In total, two of the patients who were advised against playing continued to compete and died of sudden cardiac death. Ten other athletes retired.

In England, preparticipation screening with ECG and echocardiography is confined to the upper echelons of sport, such as FA-caliber athletes. “You have to be someone who is elite, or the potential of becoming elite, to be worthy of this type of screening,” said Sharma. The FA approach is the most comprehensive with the inclusion of echocardiography, but other organizations, including the English Institute of Sport, have implemented ECG screening in addition to family history and physical examination.

In the United States, preparticipation screening for cardiovascular disease includes taking a personal/family history and a detailed physical examination, but the American Heart Association (AHA) and American College of Cardiology (ACC) do not advocate mandatory, widespread, population-based screening with an ECG (or echocardiography). The groups do say that ECG screening may be considered in small cohorts of young, healthy athletes, provided there is sufficient quality control with experts.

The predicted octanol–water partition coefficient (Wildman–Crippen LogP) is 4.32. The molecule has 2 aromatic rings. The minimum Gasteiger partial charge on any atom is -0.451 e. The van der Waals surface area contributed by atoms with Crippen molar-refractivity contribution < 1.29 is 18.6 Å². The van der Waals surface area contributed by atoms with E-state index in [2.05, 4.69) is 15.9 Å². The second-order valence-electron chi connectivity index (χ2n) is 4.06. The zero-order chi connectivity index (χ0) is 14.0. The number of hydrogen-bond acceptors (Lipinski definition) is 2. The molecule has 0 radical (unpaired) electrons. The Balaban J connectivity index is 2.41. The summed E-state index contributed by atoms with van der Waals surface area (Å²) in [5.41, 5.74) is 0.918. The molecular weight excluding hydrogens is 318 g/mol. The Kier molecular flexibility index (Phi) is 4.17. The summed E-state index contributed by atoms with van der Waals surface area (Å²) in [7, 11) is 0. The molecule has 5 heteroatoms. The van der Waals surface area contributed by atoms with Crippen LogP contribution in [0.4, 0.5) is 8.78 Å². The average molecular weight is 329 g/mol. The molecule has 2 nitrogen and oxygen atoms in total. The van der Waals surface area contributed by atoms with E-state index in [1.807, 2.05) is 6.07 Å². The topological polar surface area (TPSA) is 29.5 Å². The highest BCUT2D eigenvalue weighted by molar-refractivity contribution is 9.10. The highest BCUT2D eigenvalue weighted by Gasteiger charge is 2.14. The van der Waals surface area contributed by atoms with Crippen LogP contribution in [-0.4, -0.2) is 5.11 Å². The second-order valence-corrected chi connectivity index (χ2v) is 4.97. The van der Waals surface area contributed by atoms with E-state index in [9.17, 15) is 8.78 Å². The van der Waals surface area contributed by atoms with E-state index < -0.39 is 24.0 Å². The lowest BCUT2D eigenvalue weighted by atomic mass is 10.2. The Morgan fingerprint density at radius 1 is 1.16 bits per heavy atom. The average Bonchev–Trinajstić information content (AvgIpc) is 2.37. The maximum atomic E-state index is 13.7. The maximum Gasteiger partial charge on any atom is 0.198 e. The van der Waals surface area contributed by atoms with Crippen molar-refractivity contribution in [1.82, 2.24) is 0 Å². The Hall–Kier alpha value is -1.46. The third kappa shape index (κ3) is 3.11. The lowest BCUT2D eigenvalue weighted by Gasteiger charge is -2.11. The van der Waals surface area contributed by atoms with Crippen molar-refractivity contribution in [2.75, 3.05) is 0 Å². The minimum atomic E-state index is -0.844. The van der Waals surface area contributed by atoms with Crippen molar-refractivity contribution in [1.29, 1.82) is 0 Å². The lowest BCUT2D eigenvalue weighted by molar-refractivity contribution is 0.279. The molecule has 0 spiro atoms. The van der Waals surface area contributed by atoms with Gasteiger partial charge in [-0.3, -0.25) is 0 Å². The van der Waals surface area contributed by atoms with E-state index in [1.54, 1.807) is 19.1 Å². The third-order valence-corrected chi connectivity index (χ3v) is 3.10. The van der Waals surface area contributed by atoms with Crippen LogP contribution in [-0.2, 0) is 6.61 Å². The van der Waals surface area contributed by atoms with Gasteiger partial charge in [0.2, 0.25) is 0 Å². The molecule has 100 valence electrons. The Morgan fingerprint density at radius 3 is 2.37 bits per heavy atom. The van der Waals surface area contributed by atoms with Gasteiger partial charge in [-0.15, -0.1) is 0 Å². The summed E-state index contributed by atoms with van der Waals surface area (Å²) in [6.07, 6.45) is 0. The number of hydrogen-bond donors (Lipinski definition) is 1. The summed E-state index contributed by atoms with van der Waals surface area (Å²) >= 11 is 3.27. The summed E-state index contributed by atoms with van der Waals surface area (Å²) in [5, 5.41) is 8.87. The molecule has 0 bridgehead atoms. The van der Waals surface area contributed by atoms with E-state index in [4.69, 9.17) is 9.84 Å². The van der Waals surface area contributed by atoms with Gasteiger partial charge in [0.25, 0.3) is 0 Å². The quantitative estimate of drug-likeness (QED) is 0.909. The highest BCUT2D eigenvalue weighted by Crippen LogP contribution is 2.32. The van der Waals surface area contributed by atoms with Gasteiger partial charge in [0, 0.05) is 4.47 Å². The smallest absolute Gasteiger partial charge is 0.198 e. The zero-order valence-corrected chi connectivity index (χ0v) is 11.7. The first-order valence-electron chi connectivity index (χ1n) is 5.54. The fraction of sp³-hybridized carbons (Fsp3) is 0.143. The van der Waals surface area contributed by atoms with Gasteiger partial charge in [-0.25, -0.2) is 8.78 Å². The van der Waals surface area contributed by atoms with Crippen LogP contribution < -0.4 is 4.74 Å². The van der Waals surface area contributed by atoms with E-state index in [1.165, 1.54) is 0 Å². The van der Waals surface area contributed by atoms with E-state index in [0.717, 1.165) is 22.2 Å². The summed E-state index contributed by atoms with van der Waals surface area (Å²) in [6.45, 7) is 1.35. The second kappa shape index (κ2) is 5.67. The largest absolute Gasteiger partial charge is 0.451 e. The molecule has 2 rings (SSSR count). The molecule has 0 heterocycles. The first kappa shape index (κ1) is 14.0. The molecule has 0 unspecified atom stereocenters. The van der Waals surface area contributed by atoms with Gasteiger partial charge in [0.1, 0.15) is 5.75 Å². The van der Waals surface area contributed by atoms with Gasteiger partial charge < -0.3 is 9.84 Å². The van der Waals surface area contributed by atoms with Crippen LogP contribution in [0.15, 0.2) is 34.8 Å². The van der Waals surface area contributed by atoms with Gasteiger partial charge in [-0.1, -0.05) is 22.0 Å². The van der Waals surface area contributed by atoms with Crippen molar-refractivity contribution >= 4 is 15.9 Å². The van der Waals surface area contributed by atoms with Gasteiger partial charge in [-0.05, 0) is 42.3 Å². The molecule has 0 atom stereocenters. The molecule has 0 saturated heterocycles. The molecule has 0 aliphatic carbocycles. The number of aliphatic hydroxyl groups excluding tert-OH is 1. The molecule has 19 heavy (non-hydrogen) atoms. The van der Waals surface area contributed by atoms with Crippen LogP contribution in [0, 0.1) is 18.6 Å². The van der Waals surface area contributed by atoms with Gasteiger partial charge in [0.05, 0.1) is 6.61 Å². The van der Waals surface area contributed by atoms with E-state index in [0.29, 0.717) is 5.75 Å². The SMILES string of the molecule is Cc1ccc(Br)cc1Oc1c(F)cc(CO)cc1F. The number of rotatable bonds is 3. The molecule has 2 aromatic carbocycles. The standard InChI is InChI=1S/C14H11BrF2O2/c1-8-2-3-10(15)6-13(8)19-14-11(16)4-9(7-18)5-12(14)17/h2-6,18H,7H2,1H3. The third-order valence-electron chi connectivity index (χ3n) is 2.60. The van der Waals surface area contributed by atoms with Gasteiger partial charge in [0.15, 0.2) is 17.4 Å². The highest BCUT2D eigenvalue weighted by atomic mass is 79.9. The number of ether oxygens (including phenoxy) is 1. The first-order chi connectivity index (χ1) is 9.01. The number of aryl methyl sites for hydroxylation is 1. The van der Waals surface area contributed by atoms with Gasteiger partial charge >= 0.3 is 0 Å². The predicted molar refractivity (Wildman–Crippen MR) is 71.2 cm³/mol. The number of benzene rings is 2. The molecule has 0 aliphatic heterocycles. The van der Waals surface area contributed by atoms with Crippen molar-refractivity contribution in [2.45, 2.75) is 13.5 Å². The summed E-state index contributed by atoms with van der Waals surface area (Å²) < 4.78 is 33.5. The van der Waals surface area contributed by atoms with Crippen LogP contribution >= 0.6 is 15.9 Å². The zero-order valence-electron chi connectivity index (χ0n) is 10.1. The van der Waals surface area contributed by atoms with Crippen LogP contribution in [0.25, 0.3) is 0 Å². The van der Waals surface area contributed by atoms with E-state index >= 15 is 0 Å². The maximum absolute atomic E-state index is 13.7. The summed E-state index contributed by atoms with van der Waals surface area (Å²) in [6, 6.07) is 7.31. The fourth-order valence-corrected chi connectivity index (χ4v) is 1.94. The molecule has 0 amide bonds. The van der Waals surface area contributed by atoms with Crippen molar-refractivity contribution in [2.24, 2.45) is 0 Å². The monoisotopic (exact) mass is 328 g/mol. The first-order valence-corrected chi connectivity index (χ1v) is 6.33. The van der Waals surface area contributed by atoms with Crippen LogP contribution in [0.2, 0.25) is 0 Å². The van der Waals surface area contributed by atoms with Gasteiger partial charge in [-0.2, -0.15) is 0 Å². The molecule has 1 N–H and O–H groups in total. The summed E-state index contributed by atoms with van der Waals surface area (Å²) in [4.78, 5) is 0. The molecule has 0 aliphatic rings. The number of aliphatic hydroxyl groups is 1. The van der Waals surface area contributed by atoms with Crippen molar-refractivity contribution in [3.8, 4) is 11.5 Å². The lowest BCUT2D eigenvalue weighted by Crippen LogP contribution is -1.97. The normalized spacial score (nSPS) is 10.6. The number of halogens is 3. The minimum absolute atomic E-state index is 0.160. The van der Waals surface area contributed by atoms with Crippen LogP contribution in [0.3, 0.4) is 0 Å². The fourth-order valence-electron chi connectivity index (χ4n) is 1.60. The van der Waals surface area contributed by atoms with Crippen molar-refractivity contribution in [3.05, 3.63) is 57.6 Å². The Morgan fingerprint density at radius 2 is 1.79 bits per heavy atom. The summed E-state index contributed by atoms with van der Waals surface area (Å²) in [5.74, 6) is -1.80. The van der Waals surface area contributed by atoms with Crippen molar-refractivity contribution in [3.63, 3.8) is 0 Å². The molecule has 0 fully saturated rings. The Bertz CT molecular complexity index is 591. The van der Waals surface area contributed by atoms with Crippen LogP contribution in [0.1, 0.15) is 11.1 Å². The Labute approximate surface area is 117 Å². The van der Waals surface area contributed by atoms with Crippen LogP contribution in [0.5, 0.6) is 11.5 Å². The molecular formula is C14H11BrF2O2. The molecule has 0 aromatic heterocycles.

“In the US, for the first time, the guidelines really do allow individuals to choose the approach they see as the best fit,” said Baggish, one of the co-authors, along with Levine, of the AHA/ACC eligibility guidelines. “I think that’s the most sensible approach. An ECG-based screening program, when done well, represents the best approach. Without the right resources, it probably does more harm than good.”   

The European Society of Cardiology, in contrast, supports a more liberal approach, recommending that a 12-lead ECG be included as part of preparticipation screening protocols.

Sources
Disclosures
  • Malhotra reports grant support from the Cardiac Risk in the Young charity.
  • Sharma reports personal fees from Football Association, nonfinancial support from Football Association, and grants from Cardiac Risk in the Young charity outside the submitted work.
  • Baggish and Levine report no relevant disclosures.